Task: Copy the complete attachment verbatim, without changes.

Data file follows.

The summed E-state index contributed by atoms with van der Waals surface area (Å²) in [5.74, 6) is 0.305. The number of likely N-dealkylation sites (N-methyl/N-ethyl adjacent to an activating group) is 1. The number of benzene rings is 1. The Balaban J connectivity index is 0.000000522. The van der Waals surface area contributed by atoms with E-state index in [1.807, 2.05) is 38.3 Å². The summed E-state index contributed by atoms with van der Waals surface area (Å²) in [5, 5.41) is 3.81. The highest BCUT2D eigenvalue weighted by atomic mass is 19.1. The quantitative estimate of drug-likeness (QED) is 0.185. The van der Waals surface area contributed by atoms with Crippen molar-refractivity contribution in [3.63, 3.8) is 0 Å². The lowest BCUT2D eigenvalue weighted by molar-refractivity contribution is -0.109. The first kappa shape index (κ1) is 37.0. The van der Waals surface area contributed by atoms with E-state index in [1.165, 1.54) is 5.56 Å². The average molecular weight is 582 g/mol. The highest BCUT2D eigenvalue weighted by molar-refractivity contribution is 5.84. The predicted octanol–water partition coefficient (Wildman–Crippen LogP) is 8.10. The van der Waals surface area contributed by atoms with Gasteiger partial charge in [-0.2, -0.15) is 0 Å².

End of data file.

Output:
The summed E-state index contributed by atoms with van der Waals surface area (Å²) in [5.74, 6) is 0.305. The number of likely N-dealkylation sites (N-methyl/N-ethyl adjacent to an activating group) is 1. The number of benzene rings is 1. The Balaban J connectivity index is 0.000000522. The van der Waals surface area contributed by atoms with E-state index in [1.807, 2.05) is 38.3 Å². The summed E-state index contributed by atoms with van der Waals surface area (Å²) in [5, 5.41) is 3.81. The highest BCUT2D eigenvalue weighted by atomic mass is 19.1. The quantitative estimate of drug-likeness (QED) is 0.185. The van der Waals surface area contributed by atoms with Crippen molar-refractivity contribution in [3.63, 3.8) is 0 Å². The lowest BCUT2D eigenvalue weighted by molar-refractivity contribution is -0.109. The first kappa shape index (κ1) is 37.0. The van der Waals surface area contributed by atoms with E-state index in [1.165, 1.54) is 5.56 Å². The average molecular weight is 582 g/mol. The highest BCUT2D eigenvalue weighted by molar-refractivity contribution is 5.84. The predicted octanol–water partition coefficient (Wildman–Crippen LogP) is 8.10. The van der Waals surface area contributed by atoms with Gasteiger partial charge in [-0.2, -0.15) is 0 Å².